The carrier 1 has an exposed planar mounting surface 11. The planar mounting surface 11 faces away from the rear side 19 of the carrier 1. The carrier 1 has a plurality of connection elements 41 and further connection elements 51. The planar mounting surface 11 is formed by exposed surfaces of the first insulation layer 12, of the connection elements 41 and of the further connection elements 51. The planar mounting surface 11 is in particular a contiguous surface of carrier 1.

The carrier 1 has a mirror layer 13. The mirror layer 13 is embedded in the first insulation layer 12. The high planarity of the mounting surface 11 and of the contact surface 21 allows in particular air gaps between the carrier 1 and the main body 2 to be avoided.

For example, the mirror layer 13 in the carrier 1 can be optically coupled without any air gap. The radiation generated by the active area 202 can thus reach the mirror layer 13 without disruption, for example, without Fresnel losses. In particular, the mirror layer 13 can be merely partially or completely covered by the first insulation layer 12. The mirror layer 13 is in particular completely encapsulated by the first insulation layer 12. The mirror layer 13 in FIG. 1A is flat. The mirror layer 13 is aligned parallel to the mounting surface 11.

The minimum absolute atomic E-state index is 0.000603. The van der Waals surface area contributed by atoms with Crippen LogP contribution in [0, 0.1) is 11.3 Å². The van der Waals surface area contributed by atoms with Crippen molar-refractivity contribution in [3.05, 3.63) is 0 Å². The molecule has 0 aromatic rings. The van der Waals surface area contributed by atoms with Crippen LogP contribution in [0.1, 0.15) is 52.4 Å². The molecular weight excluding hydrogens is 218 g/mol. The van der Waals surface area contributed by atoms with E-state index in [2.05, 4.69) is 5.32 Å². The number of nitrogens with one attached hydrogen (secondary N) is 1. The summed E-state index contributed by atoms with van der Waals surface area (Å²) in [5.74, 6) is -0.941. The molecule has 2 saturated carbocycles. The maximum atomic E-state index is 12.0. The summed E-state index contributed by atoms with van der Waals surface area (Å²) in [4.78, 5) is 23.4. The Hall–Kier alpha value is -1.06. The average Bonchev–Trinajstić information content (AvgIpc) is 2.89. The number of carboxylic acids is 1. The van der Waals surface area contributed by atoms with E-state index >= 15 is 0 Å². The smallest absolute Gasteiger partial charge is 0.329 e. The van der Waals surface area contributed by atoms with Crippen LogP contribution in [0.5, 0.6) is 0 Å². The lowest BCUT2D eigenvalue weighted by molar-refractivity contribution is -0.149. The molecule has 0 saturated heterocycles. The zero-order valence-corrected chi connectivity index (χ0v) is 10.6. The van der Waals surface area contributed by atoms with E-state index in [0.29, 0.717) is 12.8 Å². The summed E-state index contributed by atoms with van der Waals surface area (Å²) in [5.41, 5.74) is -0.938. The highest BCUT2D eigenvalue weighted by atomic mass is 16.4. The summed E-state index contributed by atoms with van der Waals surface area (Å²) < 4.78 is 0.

FIG. 1A provides a main body 2. The main body 2 has a growth substrate 25, a sapphire substrate, for example. The growth substrate 25 has a surface 251 onto which a semiconductor body 20 is in particular applied in layers. The semiconductor body 20 has a first semiconductor 201 of a first load carrier type, a second semiconductor layer 203 of a second load carrier type and an active area 202 arranged between the semiconductor layers. For example, the second semiconductor layer 203 is formed in an n-conducting manner and the first semiconductor layer 201 in a p-conducting manner or vice versa. The semiconductor layers 201 and 203 as well as the active area 202 can all be of single-layered or multi-layered fashion. For example, the active area 202 generates electromagnetic radiation. In particular, the semiconductor component is an optoelectronic semiconductor component. The growth substrate 25 has a surface facing away from the semiconductor body 20, and the surface can serve as a radiation exit surface 29 of the semiconductor component 100.